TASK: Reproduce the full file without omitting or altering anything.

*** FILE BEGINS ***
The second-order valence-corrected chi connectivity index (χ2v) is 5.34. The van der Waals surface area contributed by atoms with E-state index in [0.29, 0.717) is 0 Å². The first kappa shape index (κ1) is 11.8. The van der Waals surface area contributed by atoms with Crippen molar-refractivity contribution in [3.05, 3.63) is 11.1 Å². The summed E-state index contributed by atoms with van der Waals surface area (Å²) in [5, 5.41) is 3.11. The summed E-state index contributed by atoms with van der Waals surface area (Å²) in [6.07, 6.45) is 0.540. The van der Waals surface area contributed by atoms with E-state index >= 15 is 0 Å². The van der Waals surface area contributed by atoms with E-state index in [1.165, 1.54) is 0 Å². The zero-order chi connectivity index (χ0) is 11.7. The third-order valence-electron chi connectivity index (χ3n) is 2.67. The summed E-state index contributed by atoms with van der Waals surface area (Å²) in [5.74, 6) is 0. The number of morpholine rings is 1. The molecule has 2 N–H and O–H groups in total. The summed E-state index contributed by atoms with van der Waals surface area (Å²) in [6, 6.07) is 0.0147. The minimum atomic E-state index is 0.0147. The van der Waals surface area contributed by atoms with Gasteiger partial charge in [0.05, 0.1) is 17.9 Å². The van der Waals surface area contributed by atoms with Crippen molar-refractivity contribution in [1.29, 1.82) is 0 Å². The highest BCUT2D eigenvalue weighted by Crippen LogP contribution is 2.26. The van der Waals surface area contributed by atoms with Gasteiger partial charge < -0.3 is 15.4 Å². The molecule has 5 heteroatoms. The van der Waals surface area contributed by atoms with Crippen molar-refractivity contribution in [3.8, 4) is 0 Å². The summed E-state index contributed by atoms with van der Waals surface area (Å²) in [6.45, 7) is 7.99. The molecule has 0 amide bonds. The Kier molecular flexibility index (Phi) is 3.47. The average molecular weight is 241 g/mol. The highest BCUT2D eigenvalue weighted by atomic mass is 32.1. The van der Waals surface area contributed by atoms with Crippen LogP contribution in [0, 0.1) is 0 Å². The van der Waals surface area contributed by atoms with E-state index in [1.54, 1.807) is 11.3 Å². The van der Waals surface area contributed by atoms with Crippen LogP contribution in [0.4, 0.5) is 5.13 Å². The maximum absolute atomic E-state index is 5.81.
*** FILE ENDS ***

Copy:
The second-order valence-corrected chi connectivity index (χ2v) is 5.34. The van der Waals surface area contributed by atoms with E-state index in [0.29, 0.717) is 0 Å². The first kappa shape index (κ1) is 11.8. The van der Waals surface area contributed by atoms with Crippen molar-refractivity contribution in [3.05, 3.63) is 11.1 Å². The summed E-state index contributed by atoms with van der Waals surface area (Å²) in [5, 5.41) is 3.11. The summed E-state index contributed by atoms with van der Waals surface area (Å²) in [6.07, 6.45) is 0.540. The van der Waals surface area contributed by atoms with E-state index >= 15 is 0 Å². The van der Waals surface area contributed by atoms with E-state index in [1.165, 1.54) is 0 Å². The zero-order chi connectivity index (χ0) is 11.7. The third-order valence-electron chi connectivity index (χ3n) is 2.67. The summed E-state index contributed by atoms with van der Waals surface area (Å²) in [5.74, 6) is 0. The number of morpholine rings is 1. The molecule has 2 N–H and O–H groups in total. The summed E-state index contributed by atoms with van der Waals surface area (Å²) in [6, 6.07) is 0.0147. The minimum atomic E-state index is 0.0147. The van der Waals surface area contributed by atoms with Gasteiger partial charge in [0.05, 0.1) is 17.9 Å². The van der Waals surface area contributed by atoms with Crippen molar-refractivity contribution in [1.29, 1.82) is 0 Å². The highest BCUT2D eigenvalue weighted by Crippen LogP contribution is 2.26. The van der Waals surface area contributed by atoms with Gasteiger partial charge < -0.3 is 15.4 Å². The molecule has 5 heteroatoms. The van der Waals surface area contributed by atoms with Crippen molar-refractivity contribution in [3.8, 4) is 0 Å². The summed E-state index contributed by atoms with van der Waals surface area (Å²) in [6.45, 7) is 7.99. The molecule has 0 amide bonds. The Kier molecular flexibility index (Phi) is 3.47. The average molecular weight is 241 g/mol. The highest BCUT2D eigenvalue weighted by atomic mass is 32.1. The van der Waals surface area contributed by atoms with Crippen LogP contribution in [0, 0.1) is 0 Å². The van der Waals surface area contributed by atoms with E-state index in [1.54, 1.807) is 11.3 Å². The van der Waals surface area contributed by atoms with Crippen LogP contribution in [0.4, 0.5) is 5.13 Å². The maximum absolute atomic E-state index is 5.81.